Aerial view of 2000 adult Lesser Flamingos, assembled on a specially constructed breeding island at Kamfers Dam, Kimberley, South Africa [Photo by Mark D. Anderson]
A unique fundraising exhibition of birdlife-inspired art in support of the Save The Flamingo charity. On Wednesday 23 March 2011 at 7.30pm, an exhibition of new works by Jeremy Houghton inspired by the spectacular Lesser Flamingo will open at the Saatchi Gallery, Duke of York’s HQ, Kings Road, London, SW3 4SQ. The exhibition will be raising funds in support of the Kamfers Dam wetlands, a conservation project centred on one of the last remaining breeding sites of the increasingly endangered Lesser Flamingo. [read more]
Cape Town, 29 April 2010: A remarkable partnership has formed to help save albatrosses and other seabirds from extinction. BirdLife South Africa and WWF-SA have pulled together Japanese longline fishermen, plastics and rope manufacturers and a community of challenged people in the coastal village of Ocean View.
Saving seabirds from extinction is simpler than it might seem. In the 1980s a Japanese fisherman invented the ‘tori line’, a kind of marine scarecrow. It consists of a 100 m rope flown behind the boat over the baited hooks that are the fatal attraction to birds. Brightly coloured streamers dangle from the rope and scare the birds away. BirdLife South Africa’s Meidad Goren said “These tori lines have reduced seabird
bycatch by up to 80% in some fisheries”.
Continue reading PRESS RELEASE: Local community helps to save seabirds
Kimberley may soon lose one of its most well-known attractions as deteriorating water quality and increasing water levels make Kamfers Dam progressively more unsuitable for Lesser Flamingos.
A recent water quality study, conducted by Dr Jan Roos from Water Quality Consultants in Bloemfontein, has found that Kamfers Dam’s water quality has deteriorated significantly during the past year. “The Kamfers Dam aquatic system is under severe pressure because of a massive cyanobacterial (algal) bloom and extreme oscillations in oxygen concentrations, driven by poor water quality”, said Dr Roos.
Not only is the water quality the worst it has ever been, but the water is now at its highest level ever. More than two-thirds of the Lesser Flamingo breeding island remains flooded, and two important railway lines are at risk. “This is a disaster” explained Jahn Hohne, Chairman of the Save the Flamingo Association. “Kimberley is about to lose one of its most important assets and tourist attractions, and the massive displays of thousands of flamingos which greet visitors as they arrive in Kimberley may soon be gone forever”.
According to Dr Roos, the nitrogen, ammonium, fluoride, phosphates of the inflowing sewage water are exceptionally high and way above the allowable Department of Water Affairs standards. “The non-compliance to treatment standards by the Homevale sewerage treatment works is still the biggest problem to ensure an acceptable water quality in Kamfers Dam”, stated Roos in his report. Kamfers Dam is a nutrient enriched system because of an excessive inflow of nutrients (sewage) and consequent high algal biomass. The Chemical Oxygen Demand (COD), for example, in the discharge water is very high (206 mg/l) and above the maximum allowable limit of 75 mg/l.
Continue reading PRESS RELEASE: Kamfers Dam: on the brink of collapse?
Conservationists are concerned about the conservation threat of releasing Houbara Bustards into South Africa for hunting purposes.
We, the organizations listed below, react with dismay to the receipt of information suggesting that there is interest in the hunting of Houbara Bustards by means of falcons in South Africa. According to information received, there is intention by Arab falconers to establish a Houbara Bustard breeding facility in the Northern Cape Province of South Africa and to release and hunt these bustards with large exotic falcons. We wish to state, in the strongest terms, that we are vehemently opposed to this suggestion.
Continue reading PRESS RELEASE: Houbara Bustard threat to conservation in South Africa
The elusive Fiji Petrel (Pseudobulweria macgillivrayi) has finally been photographed at sea. This from Birdlife International:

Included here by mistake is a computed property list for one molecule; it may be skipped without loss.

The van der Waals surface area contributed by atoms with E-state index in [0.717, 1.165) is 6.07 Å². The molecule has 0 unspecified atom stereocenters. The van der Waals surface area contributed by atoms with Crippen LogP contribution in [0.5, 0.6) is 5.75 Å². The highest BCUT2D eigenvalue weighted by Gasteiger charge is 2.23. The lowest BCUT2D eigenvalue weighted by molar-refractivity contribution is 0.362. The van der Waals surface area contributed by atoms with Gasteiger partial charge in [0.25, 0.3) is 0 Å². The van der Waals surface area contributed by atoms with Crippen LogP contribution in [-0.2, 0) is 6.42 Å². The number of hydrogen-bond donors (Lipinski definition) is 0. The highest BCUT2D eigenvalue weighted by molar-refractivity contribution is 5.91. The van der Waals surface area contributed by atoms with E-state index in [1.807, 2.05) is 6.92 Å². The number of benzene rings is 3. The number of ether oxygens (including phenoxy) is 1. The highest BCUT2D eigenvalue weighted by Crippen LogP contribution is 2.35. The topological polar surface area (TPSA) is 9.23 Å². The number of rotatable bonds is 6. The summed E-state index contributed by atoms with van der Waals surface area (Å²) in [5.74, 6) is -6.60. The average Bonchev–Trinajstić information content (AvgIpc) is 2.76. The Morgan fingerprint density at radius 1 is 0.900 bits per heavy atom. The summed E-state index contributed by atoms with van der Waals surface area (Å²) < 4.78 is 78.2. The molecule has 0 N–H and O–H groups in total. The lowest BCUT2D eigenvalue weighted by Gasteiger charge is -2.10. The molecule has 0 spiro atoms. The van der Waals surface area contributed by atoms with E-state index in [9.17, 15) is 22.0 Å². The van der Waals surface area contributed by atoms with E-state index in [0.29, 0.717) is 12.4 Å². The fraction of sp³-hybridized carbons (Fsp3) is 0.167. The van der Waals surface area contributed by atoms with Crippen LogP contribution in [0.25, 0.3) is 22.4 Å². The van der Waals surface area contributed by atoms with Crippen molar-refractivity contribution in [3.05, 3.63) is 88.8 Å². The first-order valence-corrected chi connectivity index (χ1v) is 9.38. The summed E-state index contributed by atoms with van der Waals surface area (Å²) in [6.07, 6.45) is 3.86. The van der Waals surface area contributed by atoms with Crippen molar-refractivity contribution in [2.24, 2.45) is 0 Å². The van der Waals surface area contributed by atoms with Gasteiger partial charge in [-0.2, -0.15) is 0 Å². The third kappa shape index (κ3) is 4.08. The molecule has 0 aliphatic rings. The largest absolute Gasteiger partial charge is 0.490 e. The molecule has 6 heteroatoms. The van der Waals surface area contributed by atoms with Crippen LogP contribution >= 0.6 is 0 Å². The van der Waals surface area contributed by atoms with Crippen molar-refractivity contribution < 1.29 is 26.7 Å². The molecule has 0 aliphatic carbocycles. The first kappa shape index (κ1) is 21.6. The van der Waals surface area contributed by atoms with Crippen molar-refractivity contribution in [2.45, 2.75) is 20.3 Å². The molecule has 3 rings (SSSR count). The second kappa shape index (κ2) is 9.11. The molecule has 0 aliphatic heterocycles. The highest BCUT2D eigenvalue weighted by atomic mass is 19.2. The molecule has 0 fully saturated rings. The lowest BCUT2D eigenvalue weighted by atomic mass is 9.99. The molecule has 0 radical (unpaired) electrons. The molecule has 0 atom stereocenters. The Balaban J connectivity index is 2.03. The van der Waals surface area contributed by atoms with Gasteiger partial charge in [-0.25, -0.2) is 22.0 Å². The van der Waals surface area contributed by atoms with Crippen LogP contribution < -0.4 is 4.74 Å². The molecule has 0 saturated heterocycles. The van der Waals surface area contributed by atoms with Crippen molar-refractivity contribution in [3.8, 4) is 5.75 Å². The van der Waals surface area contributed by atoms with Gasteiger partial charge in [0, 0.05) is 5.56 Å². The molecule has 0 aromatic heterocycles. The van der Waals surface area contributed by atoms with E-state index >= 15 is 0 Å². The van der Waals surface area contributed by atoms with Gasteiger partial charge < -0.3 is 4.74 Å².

Known from just one specimen collected in 1855 on Gau Island, Fiji, the Fiji Petrel was lost for the next 130 years. Since 1984 there have been a handful of reports of “grounded” birds that had crashed onto village roofs on Gau. Until now there had been no confirmed sightings of the seabird at sea. The search for the elusive petrel is described in a paper in the latest Bulletin of the British Ornithologists’ Club. Up to eight individuals were seen over eleven days in an area around 25 nautical miles south of Gau. The species’ flight, behaviour and detailed comparison to other species are also described for the first time. The paper’s lead author, Hadoram Shirihai, said: “Finding this bird and capturing such images was a fantastic and exhilarating experience”. Fellow expedition member Tony Pym commented, “To see such a little-known bird at such close range was magical.”
Department of Natural Resources, Environment, the Arts and Sport (NRETAS) scientists and Yirralka Rangers have found a new population of the threatened bird species, the Northern Shrike-tit, during a recent survey of Laynhapuy Homelands in North-east Arnhem Land. NRETAS research scientist Dr Simon Ward said that it is an exciting find because these rare birds, listed nationally and in the Northern Territory as “vulnerable”, have never been recorded in the region before. “Northern Shrike-tits are small birds, thinly-spread and difficult to see, so we have only about 30 records for them, scattered across the Top End,” Dr Ward said. “Most recent sightings have been in the Katherine region, so it is excellent to find them in Northeast Arnhem Land.” [more here]
This is most bizarre. Not only has a new bird species to science been discovered, but it has a featherless head! Here’s an extract from the press release:
An odd songbird with a bald head living in a rugged region in Laos has been discovered by scientists from the Wildlife Conservation Society and University of Melbourne. Dubbed the “Bare-faced Bulbul” because of the lack of feathers on its face and part of its head, it is the only example of a bald songbird in mainland Asia according to scientists. It is the first new species of bulbul – a family of about 130 species – described in Asia in over 100 years.A description of the new species is published in the July issue of the Oriental Bird Club’s journal Forktail. Authors include Iain Woxvold of the University of Melbourne, along with Wildlife Conservation Society researchers Will Duckworth and Rob Timmins. “It’s always exciting to discover a new species, but this one is especially unique because it is the only bald songbird in Asia,” said Colin Poole, director of Asia programs for the Wildlife Conservation Society. “The discovery also underscores how much there is still to learn from wild places around the world.” [more here]